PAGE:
There Is No Winning Without Losing

How do we deal with suffering? It’s something that I’ve thought a lot about yet still don’t have a good answer. To say that we all suffer in some way seems so obvious that it hardly needs to be said. Yet when we see the person who has the things we want, the life we envy, it’s harder to feel that in our gut. To each of us our own suffering can seem so isolating. As though we are the only one having those kids of feelings. But I still believe it’s true. Some of that suffering is self-imposed. Some comes about from living in the world.

What good is suffering? I don’t know. I’m not going to insult those going through sincere hardship by saying it’s good for a person. I don’t know that to be true. I won’t say that no one is given more suffering than they can bear. That is blatantly false and the rate of suicide bears a frightening witness to that fact. I will say that I don’t think we can fully escape suffering, though we may be able to reduce the self-imposed type. I think it’s an unfortunate, but inevitable feature of the world. The philosopher Alan Watts describes our (unrealistic) desire to live in a world of winning without losing. We want a world of only good, but not bad. It’s a simplified version of what many think heaven to be. Of course we all want that, but what would that actually be like? Without losing there is no winning. The game we are playing would have no meaning without the ability to lose. We can’t have a thing like winning without losing. Just like we can’t have white without black, up without down, or life without death as Alan Watts says. There is a give and take, back and forth to everything in the world. Suffering and pleasure are no different. That doesn’t make the things we consider negative any easier however, just an inevitable part of the way things function.

I’m not sure whether this idea is comforting or not. It feels like an adequate explanation for the way things exist, but I don’t necessarily have to like it. It doesn’t give me any comfort when I think of my family or friends dying or suffering. I would like to have children someday and the thought of them dying fills me with an indescribable dread. Knowing that possibility is just the way the world works doesn’t comfort me. But it is more palatable than having to constantly justify the question “why me?” There is no why except because. When a tiger attacks someone we don’t blame the tiger (not rational people anyway). The tiger is doing what a tiger does. There is no blame to be placed. In much the same way when suffering comes about there is no blame to place on the universe or some deity. We live in a world of good and bad. The good and bad rarely come to us in evenly balanced measures. And we can’t have the good without the bad. They are part of each other. A world of only good ceases to be good with nothing to contrast it with. A bland uniformity would be just as, if not more, torturous.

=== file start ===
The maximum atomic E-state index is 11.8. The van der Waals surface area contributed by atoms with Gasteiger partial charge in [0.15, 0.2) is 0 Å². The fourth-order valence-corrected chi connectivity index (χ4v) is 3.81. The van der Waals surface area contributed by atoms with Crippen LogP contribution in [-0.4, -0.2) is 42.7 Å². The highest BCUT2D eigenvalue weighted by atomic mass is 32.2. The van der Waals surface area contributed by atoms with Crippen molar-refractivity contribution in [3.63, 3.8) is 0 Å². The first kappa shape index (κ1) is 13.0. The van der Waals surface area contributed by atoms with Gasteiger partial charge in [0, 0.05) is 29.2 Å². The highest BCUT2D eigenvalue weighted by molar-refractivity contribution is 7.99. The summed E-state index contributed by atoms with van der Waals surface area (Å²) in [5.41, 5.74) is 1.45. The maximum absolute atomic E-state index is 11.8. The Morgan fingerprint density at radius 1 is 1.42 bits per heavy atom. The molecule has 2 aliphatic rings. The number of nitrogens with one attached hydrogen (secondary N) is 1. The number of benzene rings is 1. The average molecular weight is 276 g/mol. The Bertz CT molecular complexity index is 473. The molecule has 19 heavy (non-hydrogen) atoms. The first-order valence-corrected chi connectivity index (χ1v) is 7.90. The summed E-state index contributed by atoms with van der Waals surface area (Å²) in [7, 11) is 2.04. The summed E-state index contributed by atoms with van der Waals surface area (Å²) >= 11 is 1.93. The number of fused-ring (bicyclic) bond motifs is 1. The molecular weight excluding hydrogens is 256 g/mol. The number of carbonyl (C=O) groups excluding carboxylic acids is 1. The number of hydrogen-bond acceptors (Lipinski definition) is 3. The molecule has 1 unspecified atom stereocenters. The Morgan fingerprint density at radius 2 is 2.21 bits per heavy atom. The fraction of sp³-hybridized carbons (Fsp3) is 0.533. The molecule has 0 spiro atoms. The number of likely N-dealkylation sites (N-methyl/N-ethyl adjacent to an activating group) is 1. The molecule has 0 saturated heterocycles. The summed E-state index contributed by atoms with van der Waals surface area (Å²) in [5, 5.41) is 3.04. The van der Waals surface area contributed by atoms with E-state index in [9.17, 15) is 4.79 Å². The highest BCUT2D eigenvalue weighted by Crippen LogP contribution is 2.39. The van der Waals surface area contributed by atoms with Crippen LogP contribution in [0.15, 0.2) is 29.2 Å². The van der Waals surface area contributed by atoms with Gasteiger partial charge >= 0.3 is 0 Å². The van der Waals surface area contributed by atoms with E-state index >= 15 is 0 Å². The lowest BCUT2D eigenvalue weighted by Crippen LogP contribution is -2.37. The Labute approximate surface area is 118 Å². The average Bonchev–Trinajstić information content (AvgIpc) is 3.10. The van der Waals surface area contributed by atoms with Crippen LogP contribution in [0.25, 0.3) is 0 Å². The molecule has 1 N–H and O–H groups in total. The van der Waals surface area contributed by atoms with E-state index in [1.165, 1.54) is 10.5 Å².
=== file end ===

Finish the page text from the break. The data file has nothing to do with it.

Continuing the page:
I don’t quite consider myself a Buddhist, but I would say I’m Buddhist-leaning. I think the description Buddhism of the world in that we all experience suffering is borne out by experience. I do believe we have the ability to reduce our self-imposed suffering in the way that Buddha recommends. That is to try to stop grasping at things through holding on to our desires. We want an outcome so badly that we anticipate it and make ourselves anxious, suffering. The event happens and the outcome isn’t what we wanted so we are devastated, suffering. Then after the fact we constantly look back at the thing that didn’t turn out the way we wanted and feel sad, suffering. It’s a natural course of events, but it’s also the main way we experience suffering. The way out of this particular form of suffering is to give up clinging to desire. That’s obviously easier said than done of course. We hold so tightly onto a thought that we choke it to death. Even something “positive” when clung to overly vigorously will result in suffering. Whether it’s a thorny weed or a rose, grasping it tightly will result in getting pricked.

Can we grow because of suffering? Absolutely. Some of the times I have grown the most were preceded by incredible suffering in my life. Having already gone through those times I can be glad for the growth, but I stop short of being glad for the suffering. If I was given the chance to avoid the suffering and the resultant growth I don’t know what choice I would make. It’s in the past so it’s somewhat easier to accept it as something that is done. But there are still things that haunt me. Growth or not, I might be better off having not gone through them. I have no way of knowing. They’re all what-ifs. There isn’t a hypothetical decision machine in which we can play out the infinite possibilities to see which one we like best and run with them. We are stuck in the timeline we are stuck in. So we’re left to deal with the suffering we’ve been through and accepting the consequences of it, hopefully getting something positive at the end of it. Again, I won’t say suffering is justified because of some formula in which suffering plus time equals good things at the end. Life doesn’t work that way. It seems to come down to making the best of the situation as it is. Suffering or not.